Schizophrenia and true manic depression differ from all the rest of the psychiatric conditions because they actually manifest a brain disturbance embedded in a personality disturbance. Consequently, in addition to psychotherapy, a brain drug is a relevant component in the treatment of the personality of a person with these conditions. However, despite the claims of contemporary somatic psychiatrists, all the rest of psychiatric issues are not brain disorders. They are the result of damage to the personality. Whereas, a damaged personality is, of course, reflected in the organization of the play consciousness in our brains, there is no actual brain problem. When the damage to the personality heals, this likewise is reflected in the brain. There has not been a positive contribution from psychiatric drugs since Thorazine and Lithium. There has been a great deal of harm. In the aftermath of Thorazine and lithium, there has been a continuous stream of allegedly curative psychiatric drugs. In each case, brain-based biochemical psychiatric diseases have been invented or co-opted to create the “need” for these pharmaceutical cures.

I will briefly review the hidden history of psychiatric drugs. They all follow the same trajectory as the other somatic treatments. Each drug arrives in the market with great acclaim. Each one is advertised to be efficacious, with no side effects, no addiction, no habituation, no drug tolerance (requiring higher and higher doses), and no high. Then, each in turn shows itself to be horribly addictive, with terrible side effects, with considerable drug tolerance, and significant habituation, while the highly acclaimed efficacy shows itself to have been fraudulent. And they end up being used simply for their considerable “highs.” Keep in mind, when each drug gets discarded, new ones appear to take its place, with the same false promise—efficacious, no side effects, not addictive, no habituation, no drug tolerance, and no high. We move so quickly to the next new drug that we don’t seem to remember the travesty that had just transpired.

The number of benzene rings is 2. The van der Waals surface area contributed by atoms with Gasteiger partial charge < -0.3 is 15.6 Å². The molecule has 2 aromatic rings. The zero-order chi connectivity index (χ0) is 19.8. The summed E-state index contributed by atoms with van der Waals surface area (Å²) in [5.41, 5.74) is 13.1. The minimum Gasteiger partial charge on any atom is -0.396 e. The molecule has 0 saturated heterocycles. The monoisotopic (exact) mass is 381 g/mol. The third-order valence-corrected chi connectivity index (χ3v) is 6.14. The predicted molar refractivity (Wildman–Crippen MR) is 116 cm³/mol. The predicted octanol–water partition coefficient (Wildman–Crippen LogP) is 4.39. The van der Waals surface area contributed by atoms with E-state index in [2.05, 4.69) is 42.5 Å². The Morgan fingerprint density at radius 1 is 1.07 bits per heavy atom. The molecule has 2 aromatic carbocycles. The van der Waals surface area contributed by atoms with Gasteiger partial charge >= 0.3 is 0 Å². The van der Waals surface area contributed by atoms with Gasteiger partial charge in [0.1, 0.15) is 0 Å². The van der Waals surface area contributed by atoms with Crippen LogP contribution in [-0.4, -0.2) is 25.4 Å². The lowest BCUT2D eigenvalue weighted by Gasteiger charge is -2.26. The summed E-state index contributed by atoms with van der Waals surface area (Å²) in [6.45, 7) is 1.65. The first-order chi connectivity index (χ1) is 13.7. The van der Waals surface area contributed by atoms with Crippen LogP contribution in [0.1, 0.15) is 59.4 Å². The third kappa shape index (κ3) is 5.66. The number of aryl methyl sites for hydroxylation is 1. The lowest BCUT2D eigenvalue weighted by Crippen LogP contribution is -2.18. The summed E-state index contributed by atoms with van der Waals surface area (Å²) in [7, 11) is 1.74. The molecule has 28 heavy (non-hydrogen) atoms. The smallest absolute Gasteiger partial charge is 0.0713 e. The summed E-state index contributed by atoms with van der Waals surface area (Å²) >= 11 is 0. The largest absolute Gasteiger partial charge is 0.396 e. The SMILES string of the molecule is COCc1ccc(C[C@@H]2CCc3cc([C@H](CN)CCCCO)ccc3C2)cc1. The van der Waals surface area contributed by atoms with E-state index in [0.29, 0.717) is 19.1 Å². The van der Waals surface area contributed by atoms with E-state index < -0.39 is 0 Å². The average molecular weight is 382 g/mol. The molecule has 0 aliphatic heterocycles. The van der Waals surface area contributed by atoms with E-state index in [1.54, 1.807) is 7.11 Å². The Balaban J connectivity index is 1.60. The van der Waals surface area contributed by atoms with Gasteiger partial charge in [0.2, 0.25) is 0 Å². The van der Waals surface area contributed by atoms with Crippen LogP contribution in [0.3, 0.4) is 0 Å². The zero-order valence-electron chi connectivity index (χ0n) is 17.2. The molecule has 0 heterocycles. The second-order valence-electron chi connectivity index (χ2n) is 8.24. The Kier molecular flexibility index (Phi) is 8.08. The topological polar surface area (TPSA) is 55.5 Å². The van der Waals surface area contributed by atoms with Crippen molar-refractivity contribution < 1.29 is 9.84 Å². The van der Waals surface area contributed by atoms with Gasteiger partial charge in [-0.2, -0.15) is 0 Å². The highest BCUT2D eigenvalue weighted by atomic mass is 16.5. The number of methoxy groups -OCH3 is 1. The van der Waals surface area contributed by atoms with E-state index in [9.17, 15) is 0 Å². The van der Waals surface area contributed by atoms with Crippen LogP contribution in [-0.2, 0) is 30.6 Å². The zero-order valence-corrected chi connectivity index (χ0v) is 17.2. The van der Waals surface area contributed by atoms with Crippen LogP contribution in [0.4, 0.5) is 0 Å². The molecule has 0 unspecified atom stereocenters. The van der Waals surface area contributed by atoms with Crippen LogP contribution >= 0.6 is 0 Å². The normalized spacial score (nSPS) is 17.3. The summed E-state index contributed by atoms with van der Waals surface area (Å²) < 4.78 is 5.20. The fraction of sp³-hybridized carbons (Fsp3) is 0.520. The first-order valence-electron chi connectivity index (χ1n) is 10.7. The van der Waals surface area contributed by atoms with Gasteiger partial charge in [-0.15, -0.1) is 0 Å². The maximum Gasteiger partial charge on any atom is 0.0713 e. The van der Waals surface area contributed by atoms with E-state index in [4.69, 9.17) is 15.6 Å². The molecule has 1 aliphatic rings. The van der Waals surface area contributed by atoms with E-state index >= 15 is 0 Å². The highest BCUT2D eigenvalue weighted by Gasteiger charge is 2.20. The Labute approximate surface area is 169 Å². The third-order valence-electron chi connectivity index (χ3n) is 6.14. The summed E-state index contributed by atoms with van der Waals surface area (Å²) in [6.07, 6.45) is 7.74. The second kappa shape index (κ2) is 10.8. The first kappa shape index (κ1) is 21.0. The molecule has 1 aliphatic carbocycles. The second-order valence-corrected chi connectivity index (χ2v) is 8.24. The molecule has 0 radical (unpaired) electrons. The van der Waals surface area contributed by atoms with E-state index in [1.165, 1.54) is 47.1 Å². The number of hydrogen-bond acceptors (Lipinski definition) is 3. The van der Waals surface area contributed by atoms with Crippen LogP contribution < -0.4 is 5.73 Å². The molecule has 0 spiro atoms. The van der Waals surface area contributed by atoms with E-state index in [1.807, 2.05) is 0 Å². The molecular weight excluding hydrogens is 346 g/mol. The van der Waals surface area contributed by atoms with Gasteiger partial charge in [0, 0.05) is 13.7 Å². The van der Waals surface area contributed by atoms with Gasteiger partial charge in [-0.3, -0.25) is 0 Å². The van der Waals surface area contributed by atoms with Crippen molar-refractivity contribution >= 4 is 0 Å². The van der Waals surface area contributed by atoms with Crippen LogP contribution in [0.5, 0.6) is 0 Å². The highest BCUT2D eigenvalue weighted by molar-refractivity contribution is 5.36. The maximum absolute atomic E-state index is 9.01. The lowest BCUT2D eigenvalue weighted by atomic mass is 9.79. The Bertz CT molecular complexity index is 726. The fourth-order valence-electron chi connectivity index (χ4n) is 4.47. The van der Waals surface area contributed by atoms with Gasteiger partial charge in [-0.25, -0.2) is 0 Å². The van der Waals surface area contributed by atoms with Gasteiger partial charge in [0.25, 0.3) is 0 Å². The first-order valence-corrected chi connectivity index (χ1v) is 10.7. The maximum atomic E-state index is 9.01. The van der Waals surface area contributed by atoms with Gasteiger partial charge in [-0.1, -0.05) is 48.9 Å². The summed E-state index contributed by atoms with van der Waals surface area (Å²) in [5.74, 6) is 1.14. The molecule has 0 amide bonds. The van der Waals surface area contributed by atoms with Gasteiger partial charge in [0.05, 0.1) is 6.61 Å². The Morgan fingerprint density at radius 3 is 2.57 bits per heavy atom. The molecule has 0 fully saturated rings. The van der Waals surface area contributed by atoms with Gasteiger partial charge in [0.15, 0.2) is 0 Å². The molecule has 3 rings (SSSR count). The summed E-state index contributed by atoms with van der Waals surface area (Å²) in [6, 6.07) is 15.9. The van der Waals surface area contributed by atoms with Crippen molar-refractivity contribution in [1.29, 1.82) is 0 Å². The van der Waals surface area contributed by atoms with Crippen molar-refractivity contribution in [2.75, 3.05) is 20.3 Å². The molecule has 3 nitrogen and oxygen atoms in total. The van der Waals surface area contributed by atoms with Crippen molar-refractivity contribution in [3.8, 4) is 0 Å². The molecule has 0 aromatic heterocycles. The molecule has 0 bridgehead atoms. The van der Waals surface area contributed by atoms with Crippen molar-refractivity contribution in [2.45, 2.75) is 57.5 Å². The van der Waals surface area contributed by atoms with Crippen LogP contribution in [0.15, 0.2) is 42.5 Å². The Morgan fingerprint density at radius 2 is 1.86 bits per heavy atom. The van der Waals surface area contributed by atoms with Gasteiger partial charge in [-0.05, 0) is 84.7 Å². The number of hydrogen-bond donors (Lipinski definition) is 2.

In my lifetime, we started with bromides and chloral hydrate. Then Milltown appeared, with devastation in its wake. We then moved to the barbiturates—secobarbital (Seconal), street names are Reds, red birds, and red devils); Pentobarbital, (Nembutal) known as Yellow jackets; amobarbital (Amytal), known as Blue heavens; amobarbital-secobarbital (Tuinal), called Christmas trees, and rainbows; and zopiclone (Imovane). They unfortunately turned out to create poor concentration, fatigue, confusion, and impaired coordination, memory, and judgment. They are highly addictive, with life-threatening respiratory failure during withdrawal. They have caused more deaths from overdose and have been used in suicidal overdoses more effectively than any other drug. Eventually, the once ubiquitous barbituates were relegated to the back shelf, except for their place in the ever-present street market for the purposes of drug highs.

Without a pause, in came the benzodiazepines with great fanfare—you know, efficacious, non-addictive, no side effects, no habituation, no drug tolerance, no high—starting with Librium and Valium. The benzodiazepines were prescribed for anxiety (and still are). Unfortunately, these turned out to be as destructive and addictive as the barbiturates, with an even better high and greater habituation and major drug tolerance. In fairness, they are less lethal than barbiturates when you overdose. As always, the initial reports of problems were themselves discredited and scorned. Information about a significant psychoactive drug effect was suppressed for a long time – rage-reactions. When acknowledged, they were termed, “paradoxical” rage reactions. Finally, the suppressed evidence came out and was irrefutable that Librium and Valium are extremely addictive and habituating, never mind creating significant highs. Valium turned into a nonentity. What ever happened to all the studies, all the papers, all the research that validated it? How could they have been so wrong? How can that be?

But fear not. Immediately new benzodiazepines popped right up to take their place—Xanax, Klonopin, Ativan, Versed, Serax, Restoril, et al. These, of course, are still touted as safe and efficacious. Worldwide sales in 2011 for benzodiazepines was $21 billion, never mind the black market (e.g., all over the Internet). I wonder why? Probably for that pesky neurobiological genetic brain disease, anxiety disorder.